Rumors are circulating on the Internet that a second 9/11 is expected between September 14 and 21, 2007.
If it occurs, I profoundly hope that America won't be "fooled twice." Instead, I hope the American people rise up against this second massacre and join in a general strike.
I hope the many military men and women who respect the Constitution and oppose this administration will remove the administration from office.
Let the People choose a new government with no thoughts of a foolish war on Iran, one that will end the unjust war in Iraq and bring the criminals in the administration to justice for their acts of mass murder and high treason.
To help us understand what events have led us to fear a second 9/11, I offer this partial chronology.
Many events are missing, the most obvious being the executive orders the President has signed and recent legislation passed. I must leave these topics to others for lack of time.
February 2007. Commondreams reports that Admiral William Fallon, President George W. Bush’s nominee to head Central Command (CENTCOM), expressed strong opposition in February to an administration plan to increase the number of carrier strike groups in the Persian Gulf from two to three and vowed privately there would be no war against Iran as long as he was chief of CENTCOM. Fallon’s resistance to the proposed deployment of a third aircraft carrier is credited with shifting the Bush administration’s Iran policy in February and March away from increased military threats and toward diplomatic engagement with Iran.
A source who met privately with Fallon around the time of his confirmation hearing and who insists on anonymity quoted Fallon as saying that an attack on Iran “will not happen on my watch”.
Asked how he could be sure, Fallon is reported to have replied, “You know what choices I have. I’m a professional.” Fallon said that he was not alone, according to the source, adding, “There are several of us trying to put the crazies back in the box.” (1)
1 Feb. 2007. Zbigniew Brzezinski warns the Senate Foreign Relations Committee of ongoing machinations designed to produce war with Iran and more: “A plausible scenario for a military collision with Iran involves Iraqi failure to meet the benchmarks, followed by accusations of Iranian responsibility for the failure; then by some provocation in Iraq or a terrorist act in the US blamed on Iran; culminating in a ‘defensive’ US action against Iran that plunges a lonely America into a spreading and deepening quagmire eventually ranging across Iraq, Iran, Afghanistan, and Pakistan.” Over the past half year, events have followed Brzezinski’s scenario closely. (2) (My emphasis.)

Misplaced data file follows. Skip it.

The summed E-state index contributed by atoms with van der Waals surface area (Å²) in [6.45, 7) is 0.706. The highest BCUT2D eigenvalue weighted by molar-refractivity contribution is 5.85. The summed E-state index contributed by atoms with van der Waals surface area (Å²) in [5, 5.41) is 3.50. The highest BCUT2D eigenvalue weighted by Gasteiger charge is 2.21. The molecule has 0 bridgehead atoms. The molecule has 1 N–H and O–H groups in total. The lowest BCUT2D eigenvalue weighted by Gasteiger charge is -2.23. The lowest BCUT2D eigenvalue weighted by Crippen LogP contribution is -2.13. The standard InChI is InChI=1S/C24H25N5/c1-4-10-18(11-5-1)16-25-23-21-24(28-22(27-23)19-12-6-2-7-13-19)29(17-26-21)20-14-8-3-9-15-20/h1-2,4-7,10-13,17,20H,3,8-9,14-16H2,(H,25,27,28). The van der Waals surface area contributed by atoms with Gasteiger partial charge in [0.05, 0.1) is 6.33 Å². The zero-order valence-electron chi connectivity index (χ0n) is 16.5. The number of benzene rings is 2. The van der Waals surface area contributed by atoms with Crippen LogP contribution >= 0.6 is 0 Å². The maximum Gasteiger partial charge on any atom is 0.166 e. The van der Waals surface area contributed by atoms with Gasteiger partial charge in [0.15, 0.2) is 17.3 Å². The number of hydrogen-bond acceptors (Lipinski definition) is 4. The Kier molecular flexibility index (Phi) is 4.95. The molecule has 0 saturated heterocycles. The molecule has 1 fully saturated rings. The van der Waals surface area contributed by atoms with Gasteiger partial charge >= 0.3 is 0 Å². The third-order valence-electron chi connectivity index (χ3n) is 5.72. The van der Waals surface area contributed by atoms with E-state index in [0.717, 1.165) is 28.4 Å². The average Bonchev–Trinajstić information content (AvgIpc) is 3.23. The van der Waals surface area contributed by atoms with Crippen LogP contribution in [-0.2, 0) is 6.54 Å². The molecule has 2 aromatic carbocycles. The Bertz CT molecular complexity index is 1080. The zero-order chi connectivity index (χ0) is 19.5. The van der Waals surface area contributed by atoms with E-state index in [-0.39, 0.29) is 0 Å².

25 Feb. 2007. The London Sunday Times reports that some of America’s most senior military commanders are prepared to resign if the White House orders a military strike against Iran, according to highly placed defence and intelligence sources. The newspaper learned that up to five generals and admirals are willing to resign rather than approve what they consider would be a reckless attack. … A source with close ties to British intelligence is reported to have said: “There is simply no stomach for it in the Pentagon, and a lot of people question whether such an attack would be effective or even possible.”
A British defense source confirmed that there were deep misgivings inside the Pentagon about a military strike. “All the generals are perfectly clear that they don’t have the military capacity to take Iran on in any meaningful fashion. Nobody wants to do it and it would be a matter of conscience for them.
“There are enough people who feel this would be an error of judgment too far for there to be resignations.”
A generals’ revolt on such a scale would be unprecedented, the Sunday Times said. “American generals usually stay and fight until they get fired,” added a Pentagon source. Robert Gates, the Defense Secretary, has repeatedly warned against striking Iran and is believed to represent the view of his senior commanders.
One retired general who participated in the “generals’ revolt” against Donald Rumsfeld’s handling of the Iraq war said he hoped his former colleagues would resign in the event of an order to attack. (3)
25 Feb. 2007. In the same article, the Sunday Times quotes General Peter Pace, chairman of the joint chiefs of staff, as saying that there was “zero chance” of a war with Iran. He played down claims by US intelligence that the Iranian government was responsible for supplying insurgents in Iraq with sophisticated roadside bombs, forcing Bush on the defensive over some of the allegations.